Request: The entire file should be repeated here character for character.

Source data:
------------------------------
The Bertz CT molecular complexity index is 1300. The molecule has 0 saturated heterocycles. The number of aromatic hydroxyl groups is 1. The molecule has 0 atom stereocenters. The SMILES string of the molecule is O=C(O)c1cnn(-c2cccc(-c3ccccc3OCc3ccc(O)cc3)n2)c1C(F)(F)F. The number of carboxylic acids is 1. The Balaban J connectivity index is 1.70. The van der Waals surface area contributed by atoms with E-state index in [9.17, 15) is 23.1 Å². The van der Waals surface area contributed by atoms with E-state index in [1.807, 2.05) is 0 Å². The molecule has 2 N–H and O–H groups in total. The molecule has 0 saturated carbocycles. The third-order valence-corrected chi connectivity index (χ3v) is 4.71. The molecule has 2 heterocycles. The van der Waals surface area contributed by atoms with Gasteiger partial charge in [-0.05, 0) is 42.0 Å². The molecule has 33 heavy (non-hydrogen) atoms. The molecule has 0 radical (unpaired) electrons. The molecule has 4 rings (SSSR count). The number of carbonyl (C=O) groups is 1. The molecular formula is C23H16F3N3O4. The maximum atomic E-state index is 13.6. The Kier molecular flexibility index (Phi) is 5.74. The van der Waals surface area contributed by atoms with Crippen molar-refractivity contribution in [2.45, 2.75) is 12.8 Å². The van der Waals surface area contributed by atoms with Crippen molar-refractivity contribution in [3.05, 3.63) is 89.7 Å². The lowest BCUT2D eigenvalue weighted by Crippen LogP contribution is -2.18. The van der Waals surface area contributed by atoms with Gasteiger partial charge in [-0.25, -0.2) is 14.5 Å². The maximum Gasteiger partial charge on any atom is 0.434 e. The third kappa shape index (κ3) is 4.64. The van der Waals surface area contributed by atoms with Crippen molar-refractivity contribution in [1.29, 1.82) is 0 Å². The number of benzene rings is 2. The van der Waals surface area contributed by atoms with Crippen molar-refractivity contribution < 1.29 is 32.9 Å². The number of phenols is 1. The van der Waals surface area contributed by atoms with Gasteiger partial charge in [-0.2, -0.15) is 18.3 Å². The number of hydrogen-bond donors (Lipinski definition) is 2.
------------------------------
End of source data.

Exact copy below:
The Bertz CT molecular complexity index is 1300. The molecule has 0 saturated heterocycles. The number of aromatic hydroxyl groups is 1. The molecule has 0 atom stereocenters. The SMILES string of the molecule is O=C(O)c1cnn(-c2cccc(-c3ccccc3OCc3ccc(O)cc3)n2)c1C(F)(F)F. The number of carboxylic acids is 1. The Balaban J connectivity index is 1.70. The van der Waals surface area contributed by atoms with E-state index in [9.17, 15) is 23.1 Å². The van der Waals surface area contributed by atoms with E-state index in [1.807, 2.05) is 0 Å². The molecule has 2 N–H and O–H groups in total. The molecule has 0 saturated carbocycles. The third-order valence-corrected chi connectivity index (χ3v) is 4.71. The molecule has 2 heterocycles. The van der Waals surface area contributed by atoms with Gasteiger partial charge in [-0.05, 0) is 42.0 Å². The molecule has 33 heavy (non-hydrogen) atoms. The molecule has 0 radical (unpaired) electrons. The molecule has 4 rings (SSSR count). The number of carbonyl (C=O) groups is 1. The molecular formula is C23H16F3N3O4. The maximum atomic E-state index is 13.6. The Kier molecular flexibility index (Phi) is 5.74. The van der Waals surface area contributed by atoms with Crippen molar-refractivity contribution in [2.45, 2.75) is 12.8 Å². The van der Waals surface area contributed by atoms with Crippen molar-refractivity contribution in [3.05, 3.63) is 89.7 Å². The lowest BCUT2D eigenvalue weighted by Crippen LogP contribution is -2.18. The van der Waals surface area contributed by atoms with Gasteiger partial charge in [-0.25, -0.2) is 14.5 Å². The maximum Gasteiger partial charge on any atom is 0.434 e. The third kappa shape index (κ3) is 4.64. The van der Waals surface area contributed by atoms with Crippen molar-refractivity contribution in [1.29, 1.82) is 0 Å². The number of benzene rings is 2. The van der Waals surface area contributed by atoms with Crippen molar-refractivity contribution < 1.29 is 32.9 Å². The number of phenols is 1. The van der Waals surface area contributed by atoms with Gasteiger partial charge in [-0.2, -0.15) is 18.3 Å². The number of hydrogen-bond donors (Lipinski definition) is 2.